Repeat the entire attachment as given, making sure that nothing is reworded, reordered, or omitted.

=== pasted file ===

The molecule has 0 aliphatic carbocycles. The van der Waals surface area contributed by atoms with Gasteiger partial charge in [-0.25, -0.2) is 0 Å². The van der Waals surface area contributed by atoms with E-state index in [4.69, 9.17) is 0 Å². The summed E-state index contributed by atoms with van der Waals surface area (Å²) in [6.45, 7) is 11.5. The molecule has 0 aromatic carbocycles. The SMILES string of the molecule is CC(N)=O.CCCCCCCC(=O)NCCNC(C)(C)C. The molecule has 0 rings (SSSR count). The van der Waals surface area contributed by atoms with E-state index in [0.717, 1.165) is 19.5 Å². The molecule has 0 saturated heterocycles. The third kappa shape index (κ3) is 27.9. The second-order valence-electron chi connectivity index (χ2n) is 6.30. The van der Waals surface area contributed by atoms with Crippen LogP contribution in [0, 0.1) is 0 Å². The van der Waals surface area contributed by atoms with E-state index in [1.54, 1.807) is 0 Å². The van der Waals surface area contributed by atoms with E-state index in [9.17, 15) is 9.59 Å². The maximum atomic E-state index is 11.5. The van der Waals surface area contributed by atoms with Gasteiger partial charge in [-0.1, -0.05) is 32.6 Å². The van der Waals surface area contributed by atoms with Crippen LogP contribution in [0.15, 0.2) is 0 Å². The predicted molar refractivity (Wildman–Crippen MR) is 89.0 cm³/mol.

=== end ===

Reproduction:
The molecule has 0 aliphatic carbocycles. The van der Waals surface area contributed by atoms with Gasteiger partial charge in [-0.25, -0.2) is 0 Å². The van der Waals surface area contributed by atoms with E-state index in [4.69, 9.17) is 0 Å². The summed E-state index contributed by atoms with van der Waals surface area (Å²) in [6.45, 7) is 11.5. The molecule has 0 aromatic carbocycles. The SMILES string of the molecule is CC(N)=O.CCCCCCCC(=O)NCCNC(C)(C)C. The molecule has 0 rings (SSSR count). The van der Waals surface area contributed by atoms with E-state index in [0.717, 1.165) is 19.5 Å². The molecule has 0 saturated heterocycles. The third kappa shape index (κ3) is 27.9. The second-order valence-electron chi connectivity index (χ2n) is 6.30. The van der Waals surface area contributed by atoms with Crippen LogP contribution in [0, 0.1) is 0 Å². The van der Waals surface area contributed by atoms with E-state index in [1.54, 1.807) is 0 Å². The van der Waals surface area contributed by atoms with E-state index in [9.17, 15) is 9.59 Å². The maximum atomic E-state index is 11.5. The van der Waals surface area contributed by atoms with Gasteiger partial charge in [-0.1, -0.05) is 32.6 Å². The van der Waals surface area contributed by atoms with Crippen LogP contribution in [0.15, 0.2) is 0 Å². The predicted molar refractivity (Wildman–Crippen MR) is 89.0 cm³/mol.